More information on upcoming events and the different bars and restaurants: Teurastamo website
Getting out of Helsinki
A nature getaway in Espoo
During our conference there was a day of visit that was organized. We had the choice of registering for different programs. Some were gastronomic tours of the city, design tours, training on drones… But one in particular caught our attention: “Going to Espoo to discover nature“.
We had half a day ahead of us and we were really curious to see how much we could see nature when we left the capital at noon and came back at 5pm…. We admit it, we were leaving a little skeptical, haha.
In the end we came back totally enchanted and amazed by this region! Espoo is actually another city that is almost stuck to Helsinki, but it is also and above all the starting point for Nuuksio National Park.
This afternoon we went for a snowshoe hike, ate salmon soup in a traditional “kota” and tried ice fishing.
Our visit to Nuuksio Park was far too short for us to give you a real overview, but please note that less than 45 minutes drive from the centre of Helsinki you can find yourself immersed in nature… In short, it is clearly worthwhile to find out more about this area if you are in Helsinki and want to escape a little.
More information about this region can be found on the website of Visit Espoo and on the national park’s website.
If you want to make a day trip, you will find route ideas and tour suggestions on Getyourguide. See the different excursions in Nuuksio
Take the opportunity to explore Tallinn for a day from Helsinki!
Yes yes I know it’s a little weird to talk to you about Helsinki and recommend you to change countries…. But to tell you the truth, we had such a crush on Tallinn that we can only push you to go there! And the thing that’s really good is that since there’s only 2 hours by ferry to reach the Estonian capital, the visit to Tallinn can be planned for a day (although of course we would advise you to stay there for at least 2-3 days!)
- Our ultra-complete article on the essentials in Tallinn
- There are 3 ferry companies making the crossing: Tallink, Viking Line and Eckeröline. We made the crossing twice and each time it was Eckeröline who offered the best prices (but it must vary according to the offers).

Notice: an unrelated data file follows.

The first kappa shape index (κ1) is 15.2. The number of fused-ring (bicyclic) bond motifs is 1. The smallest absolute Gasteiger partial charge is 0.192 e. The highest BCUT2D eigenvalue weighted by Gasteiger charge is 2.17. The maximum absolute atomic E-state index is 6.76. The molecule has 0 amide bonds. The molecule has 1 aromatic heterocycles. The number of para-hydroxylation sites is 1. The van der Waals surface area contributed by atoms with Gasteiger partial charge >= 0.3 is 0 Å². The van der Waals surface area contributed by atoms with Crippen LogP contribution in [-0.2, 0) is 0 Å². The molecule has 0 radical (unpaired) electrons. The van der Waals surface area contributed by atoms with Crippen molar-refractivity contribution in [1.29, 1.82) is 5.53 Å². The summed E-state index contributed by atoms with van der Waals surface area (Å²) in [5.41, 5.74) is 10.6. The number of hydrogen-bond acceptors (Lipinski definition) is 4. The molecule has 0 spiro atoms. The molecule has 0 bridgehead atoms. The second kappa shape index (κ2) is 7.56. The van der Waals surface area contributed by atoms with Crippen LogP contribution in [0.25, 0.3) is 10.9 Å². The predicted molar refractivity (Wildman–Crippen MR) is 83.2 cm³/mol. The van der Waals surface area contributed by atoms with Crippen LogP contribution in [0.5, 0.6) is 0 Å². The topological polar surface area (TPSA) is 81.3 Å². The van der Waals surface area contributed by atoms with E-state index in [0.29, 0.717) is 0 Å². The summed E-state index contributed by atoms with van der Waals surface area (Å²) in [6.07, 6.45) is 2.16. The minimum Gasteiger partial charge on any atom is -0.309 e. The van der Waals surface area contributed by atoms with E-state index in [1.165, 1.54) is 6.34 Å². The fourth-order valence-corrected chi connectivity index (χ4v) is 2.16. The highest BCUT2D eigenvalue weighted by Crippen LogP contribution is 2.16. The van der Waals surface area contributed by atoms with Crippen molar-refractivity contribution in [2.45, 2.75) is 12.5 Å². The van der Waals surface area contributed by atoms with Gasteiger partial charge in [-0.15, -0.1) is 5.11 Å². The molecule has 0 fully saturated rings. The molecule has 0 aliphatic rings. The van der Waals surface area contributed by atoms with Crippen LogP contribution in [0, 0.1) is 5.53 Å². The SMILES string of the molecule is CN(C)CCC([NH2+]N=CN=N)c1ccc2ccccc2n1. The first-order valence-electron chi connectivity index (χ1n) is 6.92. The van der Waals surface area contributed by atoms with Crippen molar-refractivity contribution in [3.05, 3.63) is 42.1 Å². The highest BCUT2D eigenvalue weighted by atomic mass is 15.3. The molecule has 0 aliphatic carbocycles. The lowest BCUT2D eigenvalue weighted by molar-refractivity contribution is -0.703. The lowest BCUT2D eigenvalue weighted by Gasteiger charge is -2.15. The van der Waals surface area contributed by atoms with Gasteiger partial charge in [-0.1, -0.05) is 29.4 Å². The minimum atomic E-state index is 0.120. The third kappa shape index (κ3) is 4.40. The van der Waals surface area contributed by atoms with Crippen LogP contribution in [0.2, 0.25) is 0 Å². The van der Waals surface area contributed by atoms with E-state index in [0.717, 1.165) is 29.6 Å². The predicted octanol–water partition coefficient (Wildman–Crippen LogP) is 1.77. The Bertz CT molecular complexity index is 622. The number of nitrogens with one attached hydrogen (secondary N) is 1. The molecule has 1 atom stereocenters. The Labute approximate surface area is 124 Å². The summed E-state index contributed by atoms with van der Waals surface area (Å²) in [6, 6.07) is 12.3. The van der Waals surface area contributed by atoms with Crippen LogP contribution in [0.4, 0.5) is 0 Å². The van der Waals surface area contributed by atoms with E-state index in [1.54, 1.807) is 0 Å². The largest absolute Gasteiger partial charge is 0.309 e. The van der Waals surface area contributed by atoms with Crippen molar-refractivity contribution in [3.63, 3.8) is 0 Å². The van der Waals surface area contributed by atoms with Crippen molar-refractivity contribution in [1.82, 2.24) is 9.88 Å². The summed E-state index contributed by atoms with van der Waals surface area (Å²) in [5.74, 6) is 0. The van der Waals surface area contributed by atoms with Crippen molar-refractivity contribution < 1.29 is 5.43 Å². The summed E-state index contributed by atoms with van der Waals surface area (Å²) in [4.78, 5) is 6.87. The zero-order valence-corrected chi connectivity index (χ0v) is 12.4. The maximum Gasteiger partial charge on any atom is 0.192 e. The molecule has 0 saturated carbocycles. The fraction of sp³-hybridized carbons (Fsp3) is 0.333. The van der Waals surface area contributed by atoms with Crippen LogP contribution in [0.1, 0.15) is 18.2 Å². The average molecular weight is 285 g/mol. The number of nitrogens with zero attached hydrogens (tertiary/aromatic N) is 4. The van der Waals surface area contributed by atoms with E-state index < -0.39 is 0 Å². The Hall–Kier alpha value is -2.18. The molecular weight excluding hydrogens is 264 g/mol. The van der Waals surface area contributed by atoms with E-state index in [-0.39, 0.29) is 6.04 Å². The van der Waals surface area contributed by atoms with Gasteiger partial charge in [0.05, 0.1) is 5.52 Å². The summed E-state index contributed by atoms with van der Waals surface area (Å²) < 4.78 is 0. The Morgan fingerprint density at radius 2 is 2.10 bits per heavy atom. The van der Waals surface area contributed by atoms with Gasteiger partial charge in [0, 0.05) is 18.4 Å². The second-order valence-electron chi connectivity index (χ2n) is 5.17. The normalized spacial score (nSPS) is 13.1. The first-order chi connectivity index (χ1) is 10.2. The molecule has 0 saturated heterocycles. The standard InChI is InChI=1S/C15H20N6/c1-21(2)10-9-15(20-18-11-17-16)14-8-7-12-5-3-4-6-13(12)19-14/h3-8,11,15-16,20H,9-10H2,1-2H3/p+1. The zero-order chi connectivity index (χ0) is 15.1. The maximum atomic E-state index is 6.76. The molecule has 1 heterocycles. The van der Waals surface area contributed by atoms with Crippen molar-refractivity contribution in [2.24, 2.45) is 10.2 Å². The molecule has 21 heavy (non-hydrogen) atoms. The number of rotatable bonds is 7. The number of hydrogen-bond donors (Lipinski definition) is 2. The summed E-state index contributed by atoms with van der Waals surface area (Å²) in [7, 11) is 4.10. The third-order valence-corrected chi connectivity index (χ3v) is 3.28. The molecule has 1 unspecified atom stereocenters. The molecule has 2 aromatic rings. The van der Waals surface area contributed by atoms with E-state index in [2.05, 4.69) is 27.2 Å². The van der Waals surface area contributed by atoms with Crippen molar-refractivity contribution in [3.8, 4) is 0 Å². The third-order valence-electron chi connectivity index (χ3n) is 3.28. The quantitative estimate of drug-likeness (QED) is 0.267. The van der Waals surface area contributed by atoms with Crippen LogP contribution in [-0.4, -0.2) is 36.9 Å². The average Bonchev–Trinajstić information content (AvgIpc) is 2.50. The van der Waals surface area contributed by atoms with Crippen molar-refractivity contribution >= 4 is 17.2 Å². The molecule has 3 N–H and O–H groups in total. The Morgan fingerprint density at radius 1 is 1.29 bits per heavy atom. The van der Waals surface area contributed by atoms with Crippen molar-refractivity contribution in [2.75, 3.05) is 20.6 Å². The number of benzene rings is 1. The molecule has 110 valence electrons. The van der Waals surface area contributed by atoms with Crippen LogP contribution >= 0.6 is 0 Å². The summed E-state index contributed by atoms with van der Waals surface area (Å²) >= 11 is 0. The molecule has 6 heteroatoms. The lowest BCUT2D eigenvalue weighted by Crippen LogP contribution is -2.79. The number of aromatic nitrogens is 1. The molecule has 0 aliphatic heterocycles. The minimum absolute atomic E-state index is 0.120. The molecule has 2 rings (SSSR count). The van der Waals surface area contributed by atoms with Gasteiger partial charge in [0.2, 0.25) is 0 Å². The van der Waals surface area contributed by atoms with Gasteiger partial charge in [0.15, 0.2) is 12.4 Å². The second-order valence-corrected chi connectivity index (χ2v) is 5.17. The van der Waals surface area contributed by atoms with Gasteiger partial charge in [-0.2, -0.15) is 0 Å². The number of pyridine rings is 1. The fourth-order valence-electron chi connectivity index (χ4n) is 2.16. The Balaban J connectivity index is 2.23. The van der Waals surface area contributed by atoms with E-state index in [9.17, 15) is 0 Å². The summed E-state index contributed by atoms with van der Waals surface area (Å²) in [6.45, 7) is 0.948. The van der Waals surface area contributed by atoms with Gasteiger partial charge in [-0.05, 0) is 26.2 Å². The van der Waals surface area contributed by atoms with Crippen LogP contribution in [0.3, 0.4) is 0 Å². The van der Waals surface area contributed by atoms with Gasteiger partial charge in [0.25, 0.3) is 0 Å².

- There are rate comparison sites, but they usually take themselves a good commission, so you are advised to go directly to the companies’ sites and compare.
- The GetyourGuide site offers day trips for 32€ with connections that guarantee you will have plenty of time to enjoy Tallinn. See the availabilities
Where to stay in Helsinki?
We will not lie to each other, accommodation in Helsinki is not cheap! Having come for the conference we were first accommodated for 3 nights at the Scandic Gran Marina. A magnificent 4* hotel that is ultra well placed and really nice. After that, if you read us from time to time you can imagine that it would not have been our choice if we had not been invited to the conference. 😉
In short, once the conference was over, we decided to extend our stay a little bit. For the moment we decided to opt for an apartment because we had a lot of work and wanted to be “quiet” in the evening. Let’s face it, even for apartment rental Helsinki is an expensive city. We had chosen a studio and paid 47,7€ per night (including all expenses and a discount for stay > 4 nights). It’s not cheap at all, especially since the apartment was certainly cute, but downright tiny!
If you are more interested in youth hostels (or if you travel alone on a small budget) you can find dormitory beds from 22€ per person per night on Hostelworld.
If you want to compare the hotels and apartments available you can take a look at the map below:
Plan your stay with MyHelsinki – Map
If you come to Helsinki and want to get a quick overview of what to see, we recommend that you take a look at the myhelsinki website. The sites of the tourist offices are often quite rotten and for once Helsinki has really innovated (let’s note it). 😉
MyHelsinki is in fact a platform that lists everything there is to do in Helsinki (museums, attractions, restaurants, bars, etc.) and allows everyone to create their own to-do list. You can choose to make a “private” list or make it public. Since we had made our list before coming, we thought we would make it public. In short, if you want to see “our Helsinki” go to this page or simply click on the map below.
On our MyHelsinki page you will find all the addresses mentioned in the article as well as some additional stuff we didn’t have time to talk to you about (even though this article is long, we weren’t going to knock you out any more). 😉
Now, this time I think you know everything (or almost everything) about Helsinki and our favourites! If you have other things to do in Helsinki, good addresses or just want to say hello then feel free to leave us a little comment!
And if you feel like it, a little sharing of our article on your social networks or to relatives who are preparing their trip obviously always makes us very happy (and it seems it’s good for karma) 😉
NB: This article contains affiliare links. This means that if you use our links you obviously don’t pay more, but we will get a small commission. And as usual, we only talk to you about service that we use ourselves as well.